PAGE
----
Book Review: Goliath Must Fall: Winning the Battle Against Your Giants, by Louie Giglio
How do you gain victory over your toughest challenges? How do you get rid of an adversary that constantly steals your joy and passion? How do you live a life of victory rather than succumb to defeat and give up? Those questions lie at the heart of author and pastor Louie Giglio latest book,
Goliath Must Fall: Winning the Battle Against Your Giants.
Using the story of David and Goliath as a backdrop, the author suggests that each of us face one or more threatening giants. He specifically addresses the issues of fear, rejection, addiction, anger, and comfort. Rather than be demoralized and defeated, the author reminds us to fix our eyes on the size of our God, not the size of our giant. The author combines Scripture, personal stories, illustrations, and practical application to flesh out his argument.
On the one hand, Goliath Must Fall is a helpful and encouraging book. On the other hand, I found myself uncomfortable with how the author interprets the story of David and Goliath. As he explains, he adds three twists to the story.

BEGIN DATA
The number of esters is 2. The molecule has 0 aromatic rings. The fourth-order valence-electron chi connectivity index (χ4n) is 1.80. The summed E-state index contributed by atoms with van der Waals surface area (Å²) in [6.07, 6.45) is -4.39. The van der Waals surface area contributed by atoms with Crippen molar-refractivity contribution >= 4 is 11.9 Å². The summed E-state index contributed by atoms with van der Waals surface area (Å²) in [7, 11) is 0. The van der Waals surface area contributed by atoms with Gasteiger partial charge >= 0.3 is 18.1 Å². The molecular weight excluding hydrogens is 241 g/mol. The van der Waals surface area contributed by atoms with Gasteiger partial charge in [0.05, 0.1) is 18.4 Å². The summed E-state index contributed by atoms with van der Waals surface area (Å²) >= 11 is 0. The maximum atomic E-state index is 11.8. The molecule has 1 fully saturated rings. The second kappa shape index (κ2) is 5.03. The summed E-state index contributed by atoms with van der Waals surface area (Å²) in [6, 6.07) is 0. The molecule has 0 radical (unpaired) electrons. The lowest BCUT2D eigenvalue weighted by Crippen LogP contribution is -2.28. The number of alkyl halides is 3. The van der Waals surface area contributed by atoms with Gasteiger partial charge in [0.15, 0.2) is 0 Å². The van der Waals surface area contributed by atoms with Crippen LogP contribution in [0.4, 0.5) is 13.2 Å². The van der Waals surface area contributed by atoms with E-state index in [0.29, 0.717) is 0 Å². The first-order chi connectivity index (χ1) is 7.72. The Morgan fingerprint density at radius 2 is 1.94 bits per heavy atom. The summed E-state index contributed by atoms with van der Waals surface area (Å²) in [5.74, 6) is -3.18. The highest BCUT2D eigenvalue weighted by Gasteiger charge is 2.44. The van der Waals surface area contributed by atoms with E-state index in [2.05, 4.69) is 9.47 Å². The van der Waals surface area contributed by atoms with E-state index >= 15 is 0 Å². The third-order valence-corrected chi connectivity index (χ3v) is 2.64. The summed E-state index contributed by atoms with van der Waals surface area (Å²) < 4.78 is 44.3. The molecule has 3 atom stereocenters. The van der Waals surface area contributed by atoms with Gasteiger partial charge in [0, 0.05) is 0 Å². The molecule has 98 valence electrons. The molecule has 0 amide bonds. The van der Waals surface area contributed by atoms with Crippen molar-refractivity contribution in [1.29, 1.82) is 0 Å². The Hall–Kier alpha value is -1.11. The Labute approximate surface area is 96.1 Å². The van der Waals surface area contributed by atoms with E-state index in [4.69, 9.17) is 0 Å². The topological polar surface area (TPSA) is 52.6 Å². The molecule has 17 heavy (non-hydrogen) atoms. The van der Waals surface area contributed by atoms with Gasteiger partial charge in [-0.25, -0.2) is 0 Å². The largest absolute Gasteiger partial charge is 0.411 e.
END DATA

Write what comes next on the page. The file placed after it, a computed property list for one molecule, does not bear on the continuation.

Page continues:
If you’ve been keeping track of the twists and turns in this book, we started by touching upon one big twist. In the story of David and Goliath, we are not David; Jesus is David. We unpacked that twist in depth near the beginning of the book.
Then we looked at a second twist, that our giant is already dead. The victory is already won. Jesus has accomplished what he set out to do. We have unpacked that twist throughout the whole book as we’ve looked at various specific giants.
As we close this book, we want to look at one final twist, and we’ve touched upon it in several places already. It’s that David’s motivation in this whole thing was the fame of God. David was motivated by God’s honor and glory. That’s our invitation as well.
While I understand what the author is trying to do, and while I agree with his main points, I am not comfortable with spiritualizing a story rather than interpreting it correctly. Jesus is not in the story. David faces a very live giant, not a dead one. David is victorious because he keeps his focus on God and his promises, and because his motivation is for God to be honored and glorified. While his third twist is true, his first two are not. While you can be encouraged by the stories and principles, you must not follow his method of interpreting Scripture.
Disclosure of Material Connection: I received this book free from the publisher through the BookLook Bloggers <http://booklookbloggers.com> book review bloggers program. I was not required to write a positive review. The opinions I have expressed are my own.